Asia-Pacific markets fall on bank fears, Credit Suisse announces ‘decisive action’ to borrow

TikTok says divestment doesn’t solve security concerns

Forcing ByteDance to sell its stakes in TikTok will not ease security concerns, a spokesperson for TikTok told NBC News.

The comments came in response to a Wall Street Journal’s report saying the U.S. government is threatening ByteDance to divest its stakes in TikTok or face a possible ban of the app.

“If protecting national security is the objective, divestment doesn’t solve the problem: a change in ownership would not impose any new restrictions on data flows or access,” the spokesperson said, according to NBC.

“The best way to address concerns about national security is with the transparent, U.S.-based protection of U.S. user data and systems, with robust third-party monitoring, vetting, and verification, which we are already implementing,” the spokesperson said.

– Valeriya Antonshchuk, Jihye Lee

China halts approvals for new global depository receipts: Bloomberg

The China Securities Regulatory Commission has paused approvals for new global depository receipts sales, Bloomberg reported, citing people familiar.

The regulator’s pause comes from concerns that GDR sales could pressure mainland-listed stocks – citing Chinese investors that later covert the securities into shares in China to profit from price gaps, the report added.

China regulators are considering new rules for the offerings, Bloomberg reported.

– Jihye Lee

U.S. regulator FDIC eyes bids for SVB and Signature Bank by Friday: Reuters

Regulators at the U.S. Federal Deposit Insurance Corporation have asked banks interested in acquiring shuttered banks, Silicon Valley Bank and Signature Bank, to submit bids by March 17, Reuters reported.

The FDIC is aiming to sell both SVB and Signature in their entirety, while offers for parts of the banks could be considered if whole company sales do not happen, said Reuters, citing people familiar with the matter.

This will be the FDIC’s second attempt at selling SVB after a failed effort on Sunday.

Any buyer of Signature must agree to give up all the crypto business at the bank, the two sources that Reuters cited added.

— Lim Hui Jie

New Zealand economy shrinks 0.6% in fourth quarter, full year GDP expands 2.2%

New Zealand’s gross domestic product fell 0.6% in the quarter ending December 2022, a reversal from a 1.7 % rise in the previous quarter.

For the full year of 2022, GDP expanded by 2.2%, down from the 6% recorded for the whole of 2021.

Out of 16 industries, only five recorded an increase in activity compared to the quarter before.

Manufacturing was the biggest driver of the decrease, down 1.9%.

— Lim Hui Jie

Swiss franc strengthens in volatile trade after Credit Suisse’s announcement

The Swiss franc saw continued volatility following developments around Credit Suisse – and last strengthened 0.17% against the U.S. dollar to pare earlier weakening after the lender announced to borrow nearly $54 billion from Swiss National Bank.

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The Japanese yen also saw further strengthening to trade at 132.86 against the greenback. The Korean won strengthened 0.13% to 1,311.24 against the U.S. dollar.

– Jihye Lee

Credit Suisse says it will borrow up to about $54 billion from Swiss central bank

Credit Suisse announced it will be borrowing up to 50 billion Swiss francs ($53.69 billion) from the Swiss National Bank under a covered loan facility and a short-term liquidity facility.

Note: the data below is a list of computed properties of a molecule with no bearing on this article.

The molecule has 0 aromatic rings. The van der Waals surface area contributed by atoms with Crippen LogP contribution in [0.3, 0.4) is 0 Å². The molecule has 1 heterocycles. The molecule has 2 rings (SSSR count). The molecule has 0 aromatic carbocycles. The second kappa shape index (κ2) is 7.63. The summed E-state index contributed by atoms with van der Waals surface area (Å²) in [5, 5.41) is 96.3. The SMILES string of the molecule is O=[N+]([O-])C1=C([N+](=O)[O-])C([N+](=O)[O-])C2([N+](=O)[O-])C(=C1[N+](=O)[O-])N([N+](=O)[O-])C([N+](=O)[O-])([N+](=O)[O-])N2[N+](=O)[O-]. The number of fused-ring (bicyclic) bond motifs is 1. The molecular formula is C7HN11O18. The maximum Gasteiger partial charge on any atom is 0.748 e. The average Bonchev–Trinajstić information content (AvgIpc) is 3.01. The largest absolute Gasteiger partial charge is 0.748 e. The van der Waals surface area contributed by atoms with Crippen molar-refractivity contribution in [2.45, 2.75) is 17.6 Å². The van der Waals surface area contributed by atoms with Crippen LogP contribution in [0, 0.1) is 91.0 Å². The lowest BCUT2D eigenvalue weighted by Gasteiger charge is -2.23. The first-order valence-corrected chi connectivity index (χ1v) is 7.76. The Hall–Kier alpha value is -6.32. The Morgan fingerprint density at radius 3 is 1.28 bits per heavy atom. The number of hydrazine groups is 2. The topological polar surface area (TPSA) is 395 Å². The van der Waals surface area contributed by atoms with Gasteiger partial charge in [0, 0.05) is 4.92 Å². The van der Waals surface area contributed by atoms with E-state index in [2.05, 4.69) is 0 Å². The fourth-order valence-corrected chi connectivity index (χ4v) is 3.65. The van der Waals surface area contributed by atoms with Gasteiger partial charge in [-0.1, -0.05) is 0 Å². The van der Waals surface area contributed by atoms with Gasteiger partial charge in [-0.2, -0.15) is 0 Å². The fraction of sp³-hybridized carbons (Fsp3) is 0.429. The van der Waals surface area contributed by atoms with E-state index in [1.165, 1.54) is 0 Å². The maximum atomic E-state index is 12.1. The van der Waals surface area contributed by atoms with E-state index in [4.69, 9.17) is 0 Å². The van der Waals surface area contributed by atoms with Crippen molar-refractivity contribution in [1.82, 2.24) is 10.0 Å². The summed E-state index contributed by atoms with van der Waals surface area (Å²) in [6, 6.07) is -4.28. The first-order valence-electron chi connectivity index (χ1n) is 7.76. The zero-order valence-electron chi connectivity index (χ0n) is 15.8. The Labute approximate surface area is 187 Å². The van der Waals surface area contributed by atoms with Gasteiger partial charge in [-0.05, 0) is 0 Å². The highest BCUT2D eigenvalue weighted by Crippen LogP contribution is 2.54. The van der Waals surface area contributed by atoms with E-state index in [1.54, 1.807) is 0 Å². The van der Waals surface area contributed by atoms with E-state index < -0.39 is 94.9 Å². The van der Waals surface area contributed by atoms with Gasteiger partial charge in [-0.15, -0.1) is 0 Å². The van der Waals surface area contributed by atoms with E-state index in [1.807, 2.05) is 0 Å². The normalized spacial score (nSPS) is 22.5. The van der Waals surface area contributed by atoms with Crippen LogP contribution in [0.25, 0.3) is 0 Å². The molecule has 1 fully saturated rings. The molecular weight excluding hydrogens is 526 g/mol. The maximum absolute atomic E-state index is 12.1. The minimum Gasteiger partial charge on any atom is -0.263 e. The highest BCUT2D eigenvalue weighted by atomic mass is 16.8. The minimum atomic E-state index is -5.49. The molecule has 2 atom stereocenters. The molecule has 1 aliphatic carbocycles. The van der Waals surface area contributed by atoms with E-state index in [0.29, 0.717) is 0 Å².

The steps will “support Credit Suisse’s core businesses and clients as Credit Suisse takes the necessary steps to create a simpler and more focused bank built around client needs,” the company said in an announcement.

In addition, the bank is making a cash tender offer in relation to ten U.S. dollar denominated senior debt securities for an aggregate consideration of up to $2.5 billion – as well as a separate offer to four Euro denominated senior debt securities for up to an aggregate 500 million euros, the company said.

Read more here.

– Jihye Lee

Banks in South Korea and Australia narrow losses as Credit Suisse announces liquidity measures

Banks in South Korea and Australia have reversed earlier losses after Swiss lender Credit Suisse announced liquidity measures to assuage investor fears.

The Commonwealth Bank of Australia pared most of its losses in volatile trading – it traded 0.15% lower after falling as much as 1.97% earlier.

Westpac Banking and National Australia Bank fell as much as 2.35% and 1.81% respectively before erasing some of its declines and last fell 1.34% and 0.58% lower.

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Some South Korean banks fell as much as 2% earlier – Woori Financial Group last fell 1.62%, Shinhan Finance traded 1.69% lower and KB Kookmin Bank slumped 1.12%.

— Lim Hui Jie

Japan financials pare losses as Credit Suisse announces public offer for debt securities

Japan banks pared some losses slightly Thursday morning after Credit Suisse announced it will ‘pre-emptively strengthen its liquidity’ position by borrowing CHF50 billion ($54 billion) from Swiss National Bank, as well as issue a public tender for CHF 3 billion worth of bonds.

Before the announcement, shares of MUFG shed over 5% and was the top loser on the Topix, but have narrowed to just 3.35% loss, while Sumitomo Mitsui Financial Group slid 5% and have since pared back to a 3.59% drop.

The Topix as a whole was lower over 2% prior to the announcement, but is now down slightly at 1.4%.

— Lim Hui Jie

CNBC Pro: Default risk indicator rises for Credit Suisse and other European banks to crisis levels

CNBC Pro: Morgan Stanley names its favorite stocks in tech — and gives one nearly 60% upside

Australia’s unemployment rate fell slightly in February